By Mary Hightower, University of Arkansas Extension
Cow dung, or "cow pies", as they’re more commonly known in Arkansas and other parts of the South, have quite a solid reputation. Dried, they can be used as fuel, thrown competitively like a discus, and, in some circles, cured and used as kitschy accessories, from paperweights to clocks.
But cow pies also serve another important purpose: they’re an indicator of bovine health and hay quality.
If cattle are the consumers, ranchers and producers are the dietitians. A quick look at a fresh cow pie gives the trained observer a good idea of a cow’s diet and general health, said Tom Troxel, professor and associate department head-animal science for the University of Arkansas System Division of Agriculture.
"’Cow-pieology’ is the study of cow pies, but it’s certainly not a science; it’s an art that beef cattle producers have practiced for many years," he said. "Many beef producers observe cow pies to determine when to start supplemental feeding or when to rotate the cattle to a different pasture.
"By observing the cow pie, one can get an indication of the quality of the animal’s diet," said Troxel.
A PIE IN THE FACE
Veteran cow producers, through years of observation, are able to tell whether cows are getting the proper nutritional requirements for their diet. All they have to do is look a pie in the face.
"The shape, size, color and texture [of a cow pie] can tell a story," he said.
HEALTHY -- Flat, dark round cow pie indicates a healthy diet.
For example, take a cow pie that is flat, round and dark in color. The even distribution and composition suggest that the cow’s nutritional requirements are met, and the hay easily digested, said Troxel.
A cow pie that is hard, stacked and showing grooves or waves—think of how lava folds into layers as it cools—suggests a poorer diet. "This is usually a sign of high fiber and low digestibility," he said. Low digestibility means less protein, which provides the healthy microorganisms cattle need to aid digestion.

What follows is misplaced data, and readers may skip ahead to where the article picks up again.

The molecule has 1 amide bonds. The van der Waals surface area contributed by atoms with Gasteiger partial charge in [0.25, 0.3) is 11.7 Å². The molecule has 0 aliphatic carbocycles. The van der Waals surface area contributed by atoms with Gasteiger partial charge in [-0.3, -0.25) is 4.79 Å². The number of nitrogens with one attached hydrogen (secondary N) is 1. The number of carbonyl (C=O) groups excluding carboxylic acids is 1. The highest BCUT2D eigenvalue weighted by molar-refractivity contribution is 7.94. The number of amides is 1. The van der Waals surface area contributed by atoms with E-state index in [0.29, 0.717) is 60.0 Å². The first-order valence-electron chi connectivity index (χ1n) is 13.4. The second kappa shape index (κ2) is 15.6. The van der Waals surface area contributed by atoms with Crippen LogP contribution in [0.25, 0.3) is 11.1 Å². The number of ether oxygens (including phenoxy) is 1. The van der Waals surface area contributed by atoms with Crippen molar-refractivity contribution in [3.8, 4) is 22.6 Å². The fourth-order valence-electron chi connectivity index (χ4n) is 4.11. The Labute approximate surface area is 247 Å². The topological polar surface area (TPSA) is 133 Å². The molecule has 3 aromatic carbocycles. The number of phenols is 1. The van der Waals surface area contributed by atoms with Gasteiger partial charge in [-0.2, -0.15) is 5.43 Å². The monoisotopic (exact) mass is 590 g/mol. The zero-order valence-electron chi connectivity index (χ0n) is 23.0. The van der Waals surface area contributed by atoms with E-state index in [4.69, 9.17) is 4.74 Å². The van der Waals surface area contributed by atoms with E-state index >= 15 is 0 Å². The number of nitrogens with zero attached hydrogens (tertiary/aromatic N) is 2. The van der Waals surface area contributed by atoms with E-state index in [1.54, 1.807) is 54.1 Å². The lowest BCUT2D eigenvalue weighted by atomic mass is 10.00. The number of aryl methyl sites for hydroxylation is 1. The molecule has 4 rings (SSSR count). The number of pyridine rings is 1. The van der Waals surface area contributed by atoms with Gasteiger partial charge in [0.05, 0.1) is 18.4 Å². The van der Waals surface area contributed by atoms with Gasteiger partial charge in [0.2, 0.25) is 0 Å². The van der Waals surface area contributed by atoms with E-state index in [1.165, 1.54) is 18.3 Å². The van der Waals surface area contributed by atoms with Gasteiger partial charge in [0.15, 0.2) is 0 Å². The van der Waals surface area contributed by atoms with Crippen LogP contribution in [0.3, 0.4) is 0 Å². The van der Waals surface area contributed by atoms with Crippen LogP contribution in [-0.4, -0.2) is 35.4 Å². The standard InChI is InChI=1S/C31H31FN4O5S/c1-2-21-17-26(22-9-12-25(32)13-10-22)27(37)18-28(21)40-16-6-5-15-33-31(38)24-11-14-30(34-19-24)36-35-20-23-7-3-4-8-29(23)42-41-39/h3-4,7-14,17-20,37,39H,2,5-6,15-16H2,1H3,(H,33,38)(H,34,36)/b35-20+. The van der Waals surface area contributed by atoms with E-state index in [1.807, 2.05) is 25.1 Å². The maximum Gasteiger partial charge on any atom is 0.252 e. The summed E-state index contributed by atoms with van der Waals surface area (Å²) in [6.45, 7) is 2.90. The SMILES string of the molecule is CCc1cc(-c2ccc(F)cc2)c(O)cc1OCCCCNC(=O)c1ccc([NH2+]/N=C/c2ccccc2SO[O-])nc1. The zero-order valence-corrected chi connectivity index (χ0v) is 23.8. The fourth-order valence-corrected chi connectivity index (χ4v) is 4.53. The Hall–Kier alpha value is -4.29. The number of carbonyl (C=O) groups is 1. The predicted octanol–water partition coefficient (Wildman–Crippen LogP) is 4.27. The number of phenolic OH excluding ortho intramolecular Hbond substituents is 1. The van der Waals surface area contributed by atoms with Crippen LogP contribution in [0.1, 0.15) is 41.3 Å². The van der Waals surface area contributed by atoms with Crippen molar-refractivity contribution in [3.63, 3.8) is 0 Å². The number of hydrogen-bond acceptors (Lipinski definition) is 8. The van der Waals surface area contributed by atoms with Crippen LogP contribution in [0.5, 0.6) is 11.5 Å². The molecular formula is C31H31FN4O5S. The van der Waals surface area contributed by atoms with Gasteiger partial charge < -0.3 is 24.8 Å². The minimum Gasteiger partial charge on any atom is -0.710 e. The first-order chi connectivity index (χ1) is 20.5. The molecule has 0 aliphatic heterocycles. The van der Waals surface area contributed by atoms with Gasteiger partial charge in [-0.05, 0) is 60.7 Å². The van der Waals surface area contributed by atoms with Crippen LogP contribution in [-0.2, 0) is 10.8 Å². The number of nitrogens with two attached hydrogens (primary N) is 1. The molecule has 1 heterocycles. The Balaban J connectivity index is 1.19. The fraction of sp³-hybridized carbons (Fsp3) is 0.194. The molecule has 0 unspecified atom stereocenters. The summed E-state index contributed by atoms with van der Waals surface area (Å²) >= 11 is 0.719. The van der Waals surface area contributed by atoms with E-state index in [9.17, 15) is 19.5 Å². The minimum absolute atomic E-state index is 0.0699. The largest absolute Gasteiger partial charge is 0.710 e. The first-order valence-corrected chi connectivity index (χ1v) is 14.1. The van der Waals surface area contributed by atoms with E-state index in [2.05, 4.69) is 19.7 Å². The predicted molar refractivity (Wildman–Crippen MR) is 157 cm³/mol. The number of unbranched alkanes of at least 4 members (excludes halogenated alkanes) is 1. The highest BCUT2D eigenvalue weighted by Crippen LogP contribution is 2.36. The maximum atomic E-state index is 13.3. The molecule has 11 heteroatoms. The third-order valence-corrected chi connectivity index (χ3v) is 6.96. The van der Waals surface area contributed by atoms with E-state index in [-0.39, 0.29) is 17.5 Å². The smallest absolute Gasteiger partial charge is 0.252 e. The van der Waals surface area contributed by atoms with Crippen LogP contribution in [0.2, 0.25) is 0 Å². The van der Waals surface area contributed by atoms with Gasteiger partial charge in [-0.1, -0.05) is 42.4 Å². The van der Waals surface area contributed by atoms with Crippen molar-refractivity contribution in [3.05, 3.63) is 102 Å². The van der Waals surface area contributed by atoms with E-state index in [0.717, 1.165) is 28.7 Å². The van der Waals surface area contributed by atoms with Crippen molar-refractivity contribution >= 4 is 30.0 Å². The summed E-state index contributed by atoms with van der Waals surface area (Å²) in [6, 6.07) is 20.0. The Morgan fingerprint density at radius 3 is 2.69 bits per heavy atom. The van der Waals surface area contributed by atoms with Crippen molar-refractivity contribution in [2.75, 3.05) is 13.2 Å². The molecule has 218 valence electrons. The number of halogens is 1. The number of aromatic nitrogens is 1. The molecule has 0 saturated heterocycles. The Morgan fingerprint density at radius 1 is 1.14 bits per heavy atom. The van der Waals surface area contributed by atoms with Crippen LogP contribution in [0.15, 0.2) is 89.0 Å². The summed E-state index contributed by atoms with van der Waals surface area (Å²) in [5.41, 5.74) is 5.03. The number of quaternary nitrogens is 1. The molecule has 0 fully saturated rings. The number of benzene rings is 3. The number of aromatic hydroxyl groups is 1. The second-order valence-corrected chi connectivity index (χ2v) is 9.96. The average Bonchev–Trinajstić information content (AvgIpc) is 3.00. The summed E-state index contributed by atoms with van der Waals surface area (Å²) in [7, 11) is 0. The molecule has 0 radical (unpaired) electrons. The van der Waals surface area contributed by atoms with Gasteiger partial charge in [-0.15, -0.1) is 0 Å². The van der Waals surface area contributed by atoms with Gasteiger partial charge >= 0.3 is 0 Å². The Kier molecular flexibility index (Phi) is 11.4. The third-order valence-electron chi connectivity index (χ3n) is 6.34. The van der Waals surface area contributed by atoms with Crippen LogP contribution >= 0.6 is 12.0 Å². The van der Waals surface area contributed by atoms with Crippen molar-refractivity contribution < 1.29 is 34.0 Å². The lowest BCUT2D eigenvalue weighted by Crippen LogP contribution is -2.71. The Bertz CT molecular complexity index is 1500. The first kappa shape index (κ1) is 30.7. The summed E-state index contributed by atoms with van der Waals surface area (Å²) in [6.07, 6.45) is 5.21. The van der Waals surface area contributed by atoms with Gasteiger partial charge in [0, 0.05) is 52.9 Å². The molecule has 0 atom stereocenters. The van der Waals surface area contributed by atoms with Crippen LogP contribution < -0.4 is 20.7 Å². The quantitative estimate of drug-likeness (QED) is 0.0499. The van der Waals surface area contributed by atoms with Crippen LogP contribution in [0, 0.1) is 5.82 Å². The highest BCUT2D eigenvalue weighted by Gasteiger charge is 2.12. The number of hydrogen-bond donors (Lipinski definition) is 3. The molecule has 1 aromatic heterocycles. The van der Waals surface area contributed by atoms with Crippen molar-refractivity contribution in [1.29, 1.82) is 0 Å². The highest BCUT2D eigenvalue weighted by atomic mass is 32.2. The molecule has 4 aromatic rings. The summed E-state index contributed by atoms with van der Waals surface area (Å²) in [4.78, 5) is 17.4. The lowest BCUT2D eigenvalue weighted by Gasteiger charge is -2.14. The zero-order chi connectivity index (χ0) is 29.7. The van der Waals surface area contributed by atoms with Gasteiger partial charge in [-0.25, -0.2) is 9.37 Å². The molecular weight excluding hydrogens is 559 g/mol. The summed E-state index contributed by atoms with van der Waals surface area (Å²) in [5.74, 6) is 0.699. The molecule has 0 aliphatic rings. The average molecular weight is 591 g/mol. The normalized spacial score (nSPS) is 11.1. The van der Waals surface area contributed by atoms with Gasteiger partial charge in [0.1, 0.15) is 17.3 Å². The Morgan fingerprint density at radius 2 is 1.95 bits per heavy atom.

Like all animals, cattle derive energy from food to acquire nutrients and stay healthy. But poorer-quality hay leads to a less-nutritious and lower-energy diet, said Troxel. Even if a cow’s diet has sufficient protein for digestion, there still may be an excess of fiber. That results in the cow deriving less energy from its diet and, therefore, a decrease in body condition.
"By observing cow pies, we can change a cow’s diet quality before its condition decreases," he said.
FORAGE QUALITY MATTERS
Judging cow pies on face value is an art, but forage testing is a science. Forage tests provide the nutrient content of hay—understood as percentages of protein, energy (known as TDN, or total digestible nutrients) and fiber. Once the forage quality is determined, it can be compared to the nutrient requirements of cattle. If the animal’s needs are greater than what’s provided in the hay, feed supplements are needed.
These supplements, also known as "least-cost supplemental feeding," generally involve grouping animals based on their nutritional requirements, forage test results and cost of feed grains, said Troxel. Grouping cattle with different requirements – such as non-lactating cows and lactating cows – can cause either overfeeding and a waste of costly supplements, or underfeeding and poor cattle performance.
"Knowing the nutrient composition of the forage allows feeding lower-quality hay to cattle with lower nutrient requirements, and feeding higher-quality hay to cattle with greater requirements," he said.
Producers can contact their county extension agent for more information on how to conduct a forage test.
2011 was one of the worst years in state history for hay production. Last year, many hay reserves were quickly used up, and the first hay cuttings were affected by cool temperatures and too much moisture. Severe-to-exceptional drought blanketed the state for months, further complicating matters.
Many cattle producers began feeding hay in August or September, as opposed to usually feeding around November. The scarcity of good-quality hay sent prices way up, and poor-quality hay was baled, sold and shipped to Arkansas. Producers scrambled to find alternative feed sources, ranging from soybean and grain sorghum residue to rice stubble, corn stalks and poultry litter.
Translation: some cows are going into winter thinner than normal, so keep an eye on those cow pies.
"Due to the poor conditions in 2011, a lot of cow pies in January and February will be indicative of these energy-deficient diets," said Troxel. Producers should keep a close eye on cattle to ensure good health.
Combining the "art" of cow-pieology with the "science" of forage testing and least-cost rations is essential to successful cattle management. "The art of beef production must be mastered before the science can be applied, because the art identifies when science should be used, changed or adapted," he said. "But one cannot exist without the other: both are needed to make wise management decisions."